With over 300 different characteristics, tequila possesses a depth of flavors and aromas that rival any good spirit. Depending on the unique conditions in which its agave was grown, as well as the techniques utilized in its production, this delightful spirit can range from light and fruity to deep and smokey – and everything in between.
Unfortunately, most Americans have only known tequila through mixto expressions – essentially, a blended liquor of at least 51% agave distillate and as much as 49% alcohol from some other source. The result is a harsher flavored spirit – often saved by the presence of lime and salt – that is also more likely to give you a hangover… Explains a lot, doesn’t it?
But don’t worry, there is a way to chase away those college memories marred by a bad mixto! You just need to learn how to pick out a good tequila.
Luckily, the first step in choosing a tequila wisely is easy. Check the label! You want to go for bottles that claim “100% blue agave” (also “100% de agave” or “100% puro de agave”). If this is missing, then you’ve likely found yourself another mixto.
Once you’ve made sure you’re dealing with a purely agave-derived spirit, look for one of these 5 varieties to try for an authentic experience. To help you decide where to start, we’ve provided some guidance on each type so you can figure out what works best for your palate. Good luck!
Each of the official classifications for tequila are determined by age, starting with un-aged tequila. Blanco – also called Silver, Plata, or White tequila – is bottled shortly (if not immediately) after distillation.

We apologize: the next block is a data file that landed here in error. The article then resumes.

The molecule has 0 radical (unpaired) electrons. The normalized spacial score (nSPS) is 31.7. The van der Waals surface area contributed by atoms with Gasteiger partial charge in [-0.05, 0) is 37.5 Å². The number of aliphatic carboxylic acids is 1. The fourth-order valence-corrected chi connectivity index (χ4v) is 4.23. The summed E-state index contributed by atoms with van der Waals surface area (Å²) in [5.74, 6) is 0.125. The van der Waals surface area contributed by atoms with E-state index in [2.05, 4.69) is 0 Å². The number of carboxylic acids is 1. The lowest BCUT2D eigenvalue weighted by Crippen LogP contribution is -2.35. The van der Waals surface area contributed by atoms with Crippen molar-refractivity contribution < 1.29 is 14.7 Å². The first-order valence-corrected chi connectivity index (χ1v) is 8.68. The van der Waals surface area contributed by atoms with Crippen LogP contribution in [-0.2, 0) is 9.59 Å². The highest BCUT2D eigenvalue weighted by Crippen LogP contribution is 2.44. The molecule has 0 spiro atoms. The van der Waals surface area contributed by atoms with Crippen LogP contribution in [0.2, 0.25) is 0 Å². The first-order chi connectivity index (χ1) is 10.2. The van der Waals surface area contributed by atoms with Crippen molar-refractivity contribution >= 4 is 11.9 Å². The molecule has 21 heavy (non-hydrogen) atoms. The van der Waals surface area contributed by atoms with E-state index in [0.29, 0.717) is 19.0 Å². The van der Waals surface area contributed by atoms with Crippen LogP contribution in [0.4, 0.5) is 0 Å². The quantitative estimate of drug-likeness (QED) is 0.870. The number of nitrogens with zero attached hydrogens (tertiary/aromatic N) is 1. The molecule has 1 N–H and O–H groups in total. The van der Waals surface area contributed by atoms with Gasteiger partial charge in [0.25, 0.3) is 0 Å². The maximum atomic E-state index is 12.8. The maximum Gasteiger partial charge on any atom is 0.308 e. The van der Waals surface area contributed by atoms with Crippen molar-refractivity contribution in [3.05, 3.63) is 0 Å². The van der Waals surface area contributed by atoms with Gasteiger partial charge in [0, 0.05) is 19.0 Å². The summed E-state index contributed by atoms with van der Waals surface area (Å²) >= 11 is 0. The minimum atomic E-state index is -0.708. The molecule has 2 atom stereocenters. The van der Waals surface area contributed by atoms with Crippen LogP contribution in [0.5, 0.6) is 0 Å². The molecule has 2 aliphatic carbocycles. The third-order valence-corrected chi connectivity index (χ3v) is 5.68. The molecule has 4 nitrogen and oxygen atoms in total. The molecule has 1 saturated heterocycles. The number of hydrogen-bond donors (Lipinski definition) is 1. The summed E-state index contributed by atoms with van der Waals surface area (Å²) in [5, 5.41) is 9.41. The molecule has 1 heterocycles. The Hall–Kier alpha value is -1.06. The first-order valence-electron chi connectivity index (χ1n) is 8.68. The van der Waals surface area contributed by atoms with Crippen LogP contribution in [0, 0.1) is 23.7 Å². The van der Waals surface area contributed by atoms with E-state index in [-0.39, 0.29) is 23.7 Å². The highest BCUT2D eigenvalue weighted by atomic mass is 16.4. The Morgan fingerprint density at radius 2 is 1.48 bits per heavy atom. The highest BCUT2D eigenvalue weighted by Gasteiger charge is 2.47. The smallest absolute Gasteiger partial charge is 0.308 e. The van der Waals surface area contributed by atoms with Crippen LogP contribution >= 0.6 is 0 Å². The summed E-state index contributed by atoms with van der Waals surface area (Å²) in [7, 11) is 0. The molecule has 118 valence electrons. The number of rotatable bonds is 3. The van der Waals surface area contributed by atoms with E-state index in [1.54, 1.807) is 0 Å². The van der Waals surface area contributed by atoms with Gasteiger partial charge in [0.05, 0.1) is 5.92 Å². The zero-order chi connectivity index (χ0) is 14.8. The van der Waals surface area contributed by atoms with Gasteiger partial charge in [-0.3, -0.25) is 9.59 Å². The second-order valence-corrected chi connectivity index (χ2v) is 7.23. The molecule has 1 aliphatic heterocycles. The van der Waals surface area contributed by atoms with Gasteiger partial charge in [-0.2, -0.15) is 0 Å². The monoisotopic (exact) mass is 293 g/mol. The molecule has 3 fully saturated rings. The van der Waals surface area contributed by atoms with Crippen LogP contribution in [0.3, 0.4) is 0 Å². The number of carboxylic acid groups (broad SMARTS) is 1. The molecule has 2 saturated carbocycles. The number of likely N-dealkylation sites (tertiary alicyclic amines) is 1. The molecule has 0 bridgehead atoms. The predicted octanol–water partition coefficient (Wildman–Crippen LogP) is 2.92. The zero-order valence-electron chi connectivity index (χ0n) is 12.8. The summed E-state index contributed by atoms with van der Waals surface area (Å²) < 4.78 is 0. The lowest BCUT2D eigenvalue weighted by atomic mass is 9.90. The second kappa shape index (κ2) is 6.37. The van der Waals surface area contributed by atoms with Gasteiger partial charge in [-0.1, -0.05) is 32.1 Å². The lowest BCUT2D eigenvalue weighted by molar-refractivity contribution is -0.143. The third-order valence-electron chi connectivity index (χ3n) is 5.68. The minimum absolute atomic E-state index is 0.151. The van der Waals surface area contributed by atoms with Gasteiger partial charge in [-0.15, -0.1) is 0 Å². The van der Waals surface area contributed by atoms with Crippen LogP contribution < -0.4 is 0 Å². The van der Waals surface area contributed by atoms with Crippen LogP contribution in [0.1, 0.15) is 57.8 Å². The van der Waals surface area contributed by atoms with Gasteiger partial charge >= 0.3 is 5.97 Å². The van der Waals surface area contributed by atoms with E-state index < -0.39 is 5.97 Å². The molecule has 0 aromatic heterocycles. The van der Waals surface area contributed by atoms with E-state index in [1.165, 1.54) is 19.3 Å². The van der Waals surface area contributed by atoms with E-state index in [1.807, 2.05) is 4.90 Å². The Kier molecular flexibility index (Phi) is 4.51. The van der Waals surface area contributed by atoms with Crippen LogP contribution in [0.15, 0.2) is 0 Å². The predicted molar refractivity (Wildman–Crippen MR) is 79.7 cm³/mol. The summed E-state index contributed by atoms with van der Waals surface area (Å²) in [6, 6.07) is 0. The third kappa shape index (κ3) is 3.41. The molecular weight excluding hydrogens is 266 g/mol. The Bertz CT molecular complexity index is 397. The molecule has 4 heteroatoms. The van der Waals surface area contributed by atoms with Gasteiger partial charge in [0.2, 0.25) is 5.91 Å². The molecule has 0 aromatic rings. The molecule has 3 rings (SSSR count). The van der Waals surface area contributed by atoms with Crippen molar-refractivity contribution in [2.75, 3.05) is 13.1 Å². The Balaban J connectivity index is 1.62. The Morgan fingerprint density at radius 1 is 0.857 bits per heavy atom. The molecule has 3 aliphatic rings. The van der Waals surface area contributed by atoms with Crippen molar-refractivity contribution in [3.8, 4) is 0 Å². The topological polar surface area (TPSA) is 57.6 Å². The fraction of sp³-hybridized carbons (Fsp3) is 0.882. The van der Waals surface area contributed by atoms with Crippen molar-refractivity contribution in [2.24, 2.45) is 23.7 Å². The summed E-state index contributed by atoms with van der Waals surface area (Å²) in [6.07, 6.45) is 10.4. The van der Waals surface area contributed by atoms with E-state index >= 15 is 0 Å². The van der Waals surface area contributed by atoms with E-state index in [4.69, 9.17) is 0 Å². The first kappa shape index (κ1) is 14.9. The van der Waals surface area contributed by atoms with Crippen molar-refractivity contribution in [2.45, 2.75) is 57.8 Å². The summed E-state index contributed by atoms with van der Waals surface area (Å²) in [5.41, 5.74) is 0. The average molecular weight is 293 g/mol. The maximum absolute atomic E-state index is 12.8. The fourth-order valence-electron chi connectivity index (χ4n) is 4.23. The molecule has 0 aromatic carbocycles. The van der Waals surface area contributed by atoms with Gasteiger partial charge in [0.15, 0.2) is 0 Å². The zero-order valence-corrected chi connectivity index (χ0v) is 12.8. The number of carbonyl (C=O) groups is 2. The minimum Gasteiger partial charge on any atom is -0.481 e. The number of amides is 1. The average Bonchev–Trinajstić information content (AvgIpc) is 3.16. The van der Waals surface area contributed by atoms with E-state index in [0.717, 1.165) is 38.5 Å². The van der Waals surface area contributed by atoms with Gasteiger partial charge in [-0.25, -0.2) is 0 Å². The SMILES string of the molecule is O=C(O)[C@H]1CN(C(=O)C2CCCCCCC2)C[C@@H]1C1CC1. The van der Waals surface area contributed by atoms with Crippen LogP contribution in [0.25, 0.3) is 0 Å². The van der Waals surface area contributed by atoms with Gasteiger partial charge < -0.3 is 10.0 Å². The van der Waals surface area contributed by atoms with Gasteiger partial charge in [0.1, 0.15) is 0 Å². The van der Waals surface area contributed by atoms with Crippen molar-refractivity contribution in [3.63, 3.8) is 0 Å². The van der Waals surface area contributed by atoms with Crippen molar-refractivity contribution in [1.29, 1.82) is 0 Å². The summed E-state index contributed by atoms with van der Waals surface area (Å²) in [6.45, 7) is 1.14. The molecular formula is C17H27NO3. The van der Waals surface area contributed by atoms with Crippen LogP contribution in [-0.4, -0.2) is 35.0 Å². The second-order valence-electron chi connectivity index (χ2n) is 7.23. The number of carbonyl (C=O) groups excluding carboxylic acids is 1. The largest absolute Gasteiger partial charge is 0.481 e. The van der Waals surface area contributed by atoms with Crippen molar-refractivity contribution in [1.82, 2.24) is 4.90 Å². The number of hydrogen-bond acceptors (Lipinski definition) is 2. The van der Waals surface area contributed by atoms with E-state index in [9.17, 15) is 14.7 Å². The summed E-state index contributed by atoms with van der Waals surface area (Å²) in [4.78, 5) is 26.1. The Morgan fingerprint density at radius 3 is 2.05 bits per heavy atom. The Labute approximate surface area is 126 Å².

This style stands out for being a pure expression of the natural flavors of the blue agave from which it was created. The result is a spicy, vegetative, and grassy spirit with notes of citrus and black pepper. Blanco can be a harsher spirit for some, as it tends to bring forward more heat than aged varieties, but it is not without the sweetness of its star ingredient.
With its signature bold flavor, un-aged tequila works well in lighter cocktails and citrus-forward drinks, like margaritas. However, some expressions are smoother than others, so that’s not to say that Blanco cannot also be enjoyed straight or on the rocks. If you’re a rye whiskey drinker, you might even prefer the extra spiciness afforded by this spirit.
The difference between Joven and Blanco tequila is much more straightforward than you might think.
Joven, also known as Gold or Oro, often begins as Blanco that is then blended with any combination of aged tequilas, sugar, color, flavorings, extracts, and/or glycerin. By nature, most Joven tequilas are also mixtos (though not all mixto varieties are Jovens). The result is essentially an imitation of an aged product, so it usually comes in at a lower price point.
This type of tequila is also harder to find than other expressions, but if you do happen to stumble upon a bottle, you might decide to taste it more so for curiosity’s sake than anything else.
Also known as Rested or simply “Aged” tequila, Reposado is a freshly distilled tequila that is aged in American or French oak barrels for 2 months to just under 1 year.